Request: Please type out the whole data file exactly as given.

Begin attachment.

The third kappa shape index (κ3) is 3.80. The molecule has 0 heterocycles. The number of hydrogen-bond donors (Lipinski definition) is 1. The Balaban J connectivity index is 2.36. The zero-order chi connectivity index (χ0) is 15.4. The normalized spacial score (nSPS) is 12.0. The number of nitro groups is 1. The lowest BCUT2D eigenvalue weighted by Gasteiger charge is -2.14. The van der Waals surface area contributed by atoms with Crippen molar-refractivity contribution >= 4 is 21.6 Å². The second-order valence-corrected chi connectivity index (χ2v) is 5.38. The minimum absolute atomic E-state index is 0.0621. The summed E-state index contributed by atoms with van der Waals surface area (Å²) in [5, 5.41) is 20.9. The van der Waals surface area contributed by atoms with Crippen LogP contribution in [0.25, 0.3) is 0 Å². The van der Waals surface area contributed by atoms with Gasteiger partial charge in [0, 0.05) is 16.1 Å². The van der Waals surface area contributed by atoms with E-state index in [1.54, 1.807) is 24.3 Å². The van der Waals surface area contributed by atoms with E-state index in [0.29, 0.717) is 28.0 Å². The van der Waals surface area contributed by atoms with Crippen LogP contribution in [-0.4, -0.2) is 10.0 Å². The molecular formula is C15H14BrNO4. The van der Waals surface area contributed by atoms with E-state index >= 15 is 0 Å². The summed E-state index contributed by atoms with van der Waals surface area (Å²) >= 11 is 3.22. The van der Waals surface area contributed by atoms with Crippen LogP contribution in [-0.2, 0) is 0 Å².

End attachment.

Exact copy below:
The third kappa shape index (κ3) is 3.80. The molecule has 0 heterocycles. The number of hydrogen-bond donors (Lipinski definition) is 1. The Balaban J connectivity index is 2.36. The zero-order chi connectivity index (χ0) is 15.4. The normalized spacial score (nSPS) is 12.0. The number of nitro groups is 1. The lowest BCUT2D eigenvalue weighted by Gasteiger charge is -2.14. The van der Waals surface area contributed by atoms with Crippen molar-refractivity contribution >= 4 is 21.6 Å². The second-order valence-corrected chi connectivity index (χ2v) is 5.38. The minimum absolute atomic E-state index is 0.0621. The summed E-state index contributed by atoms with van der Waals surface area (Å²) in [5, 5.41) is 20.9. The van der Waals surface area contributed by atoms with Crippen LogP contribution in [0.25, 0.3) is 0 Å². The van der Waals surface area contributed by atoms with Gasteiger partial charge in [0, 0.05) is 16.1 Å². The van der Waals surface area contributed by atoms with E-state index in [1.54, 1.807) is 24.3 Å². The van der Waals surface area contributed by atoms with E-state index in [0.29, 0.717) is 28.0 Å². The van der Waals surface area contributed by atoms with Crippen LogP contribution in [-0.4, -0.2) is 10.0 Å². The molecular formula is C15H14BrNO4. The van der Waals surface area contributed by atoms with E-state index >= 15 is 0 Å². The summed E-state index contributed by atoms with van der Waals surface area (Å²) >= 11 is 3.22. The van der Waals surface area contributed by atoms with Crippen LogP contribution in [-0.2, 0) is 0 Å².